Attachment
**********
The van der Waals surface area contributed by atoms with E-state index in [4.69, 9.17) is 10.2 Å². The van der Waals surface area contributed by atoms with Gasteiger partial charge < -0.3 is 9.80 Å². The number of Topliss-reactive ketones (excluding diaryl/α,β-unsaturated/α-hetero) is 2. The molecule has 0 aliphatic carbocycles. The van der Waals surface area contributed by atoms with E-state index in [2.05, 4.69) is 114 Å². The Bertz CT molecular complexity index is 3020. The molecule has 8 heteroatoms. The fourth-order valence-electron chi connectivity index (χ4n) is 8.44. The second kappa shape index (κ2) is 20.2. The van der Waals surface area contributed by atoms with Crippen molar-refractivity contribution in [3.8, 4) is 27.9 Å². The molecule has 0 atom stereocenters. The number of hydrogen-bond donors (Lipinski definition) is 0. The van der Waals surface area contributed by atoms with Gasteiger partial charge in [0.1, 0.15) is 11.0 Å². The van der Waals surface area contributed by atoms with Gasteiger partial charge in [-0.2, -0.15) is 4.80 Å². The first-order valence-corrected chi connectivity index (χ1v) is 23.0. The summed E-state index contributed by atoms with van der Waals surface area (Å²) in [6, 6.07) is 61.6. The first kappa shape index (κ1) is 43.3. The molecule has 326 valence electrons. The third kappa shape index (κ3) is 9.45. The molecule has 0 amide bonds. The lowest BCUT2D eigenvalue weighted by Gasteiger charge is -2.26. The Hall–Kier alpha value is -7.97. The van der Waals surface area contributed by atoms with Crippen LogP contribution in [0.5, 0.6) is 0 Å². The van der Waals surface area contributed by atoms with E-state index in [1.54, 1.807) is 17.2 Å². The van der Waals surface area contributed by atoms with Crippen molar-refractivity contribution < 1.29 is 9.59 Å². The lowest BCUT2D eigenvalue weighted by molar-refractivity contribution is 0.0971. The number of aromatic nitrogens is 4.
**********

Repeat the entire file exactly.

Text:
The van der Waals surface area contributed by atoms with E-state index in [4.69, 9.17) is 10.2 Å². The van der Waals surface area contributed by atoms with Gasteiger partial charge < -0.3 is 9.80 Å². The number of Topliss-reactive ketones (excluding diaryl/α,β-unsaturated/α-hetero) is 2. The molecule has 0 aliphatic carbocycles. The van der Waals surface area contributed by atoms with E-state index in [2.05, 4.69) is 114 Å². The Bertz CT molecular complexity index is 3020. The molecule has 8 heteroatoms. The fourth-order valence-electron chi connectivity index (χ4n) is 8.44. The second kappa shape index (κ2) is 20.2. The van der Waals surface area contributed by atoms with Crippen molar-refractivity contribution in [3.8, 4) is 27.9 Å². The molecule has 0 atom stereocenters. The number of hydrogen-bond donors (Lipinski definition) is 0. The van der Waals surface area contributed by atoms with Gasteiger partial charge in [0.1, 0.15) is 11.0 Å². The van der Waals surface area contributed by atoms with Gasteiger partial charge in [-0.2, -0.15) is 4.80 Å². The first-order valence-corrected chi connectivity index (χ1v) is 23.0. The summed E-state index contributed by atoms with van der Waals surface area (Å²) in [6, 6.07) is 61.6. The first kappa shape index (κ1) is 43.3. The molecule has 326 valence electrons. The third kappa shape index (κ3) is 9.45. The molecule has 0 amide bonds. The lowest BCUT2D eigenvalue weighted by Gasteiger charge is -2.26. The Hall–Kier alpha value is -7.97. The van der Waals surface area contributed by atoms with Crippen LogP contribution in [0.5, 0.6) is 0 Å². The van der Waals surface area contributed by atoms with E-state index in [1.54, 1.807) is 17.2 Å². The van der Waals surface area contributed by atoms with Crippen molar-refractivity contribution < 1.29 is 9.59 Å². The lowest BCUT2D eigenvalue weighted by molar-refractivity contribution is 0.0971. The number of aromatic nitrogens is 4.